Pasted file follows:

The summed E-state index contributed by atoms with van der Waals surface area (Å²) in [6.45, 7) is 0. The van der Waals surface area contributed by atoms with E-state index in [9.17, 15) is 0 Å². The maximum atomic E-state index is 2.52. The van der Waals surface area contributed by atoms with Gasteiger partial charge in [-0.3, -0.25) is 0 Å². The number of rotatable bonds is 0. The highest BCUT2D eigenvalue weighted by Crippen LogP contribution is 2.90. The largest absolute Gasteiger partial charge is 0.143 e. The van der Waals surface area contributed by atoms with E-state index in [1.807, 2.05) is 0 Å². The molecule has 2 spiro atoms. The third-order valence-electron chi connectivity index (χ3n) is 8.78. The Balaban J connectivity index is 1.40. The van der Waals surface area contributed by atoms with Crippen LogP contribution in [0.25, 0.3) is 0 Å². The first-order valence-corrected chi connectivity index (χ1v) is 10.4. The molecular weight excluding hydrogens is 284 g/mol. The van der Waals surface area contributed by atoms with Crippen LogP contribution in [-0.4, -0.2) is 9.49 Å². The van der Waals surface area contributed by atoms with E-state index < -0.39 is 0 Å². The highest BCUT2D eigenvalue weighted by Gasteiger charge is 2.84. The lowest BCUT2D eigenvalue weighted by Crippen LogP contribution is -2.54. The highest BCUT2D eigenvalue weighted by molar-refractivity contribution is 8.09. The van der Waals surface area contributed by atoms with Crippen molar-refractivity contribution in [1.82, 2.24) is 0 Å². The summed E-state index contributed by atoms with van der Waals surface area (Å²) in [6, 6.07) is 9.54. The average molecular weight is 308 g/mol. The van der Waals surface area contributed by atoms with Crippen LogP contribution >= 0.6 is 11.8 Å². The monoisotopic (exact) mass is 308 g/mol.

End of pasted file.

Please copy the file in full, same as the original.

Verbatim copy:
The summed E-state index contributed by atoms with van der Waals surface area (Å²) in [6.45, 7) is 0. The van der Waals surface area contributed by atoms with E-state index in [9.17, 15) is 0 Å². The maximum atomic E-state index is 2.52. The van der Waals surface area contributed by atoms with Gasteiger partial charge in [-0.3, -0.25) is 0 Å². The number of rotatable bonds is 0. The highest BCUT2D eigenvalue weighted by Crippen LogP contribution is 2.90. The largest absolute Gasteiger partial charge is 0.143 e. The van der Waals surface area contributed by atoms with E-state index in [1.807, 2.05) is 0 Å². The molecule has 2 spiro atoms. The third-order valence-electron chi connectivity index (χ3n) is 8.78. The Balaban J connectivity index is 1.40. The van der Waals surface area contributed by atoms with Crippen LogP contribution in [0.25, 0.3) is 0 Å². The first-order valence-corrected chi connectivity index (χ1v) is 10.4. The molecular weight excluding hydrogens is 284 g/mol. The van der Waals surface area contributed by atoms with Crippen LogP contribution in [-0.4, -0.2) is 9.49 Å². The van der Waals surface area contributed by atoms with E-state index < -0.39 is 0 Å². The highest BCUT2D eigenvalue weighted by Gasteiger charge is 2.84. The lowest BCUT2D eigenvalue weighted by Crippen LogP contribution is -2.54. The highest BCUT2D eigenvalue weighted by molar-refractivity contribution is 8.09. The van der Waals surface area contributed by atoms with Crippen molar-refractivity contribution in [1.82, 2.24) is 0 Å². The summed E-state index contributed by atoms with van der Waals surface area (Å²) in [6, 6.07) is 9.54. The average molecular weight is 308 g/mol. The van der Waals surface area contributed by atoms with Crippen LogP contribution >= 0.6 is 11.8 Å². The monoisotopic (exact) mass is 308 g/mol.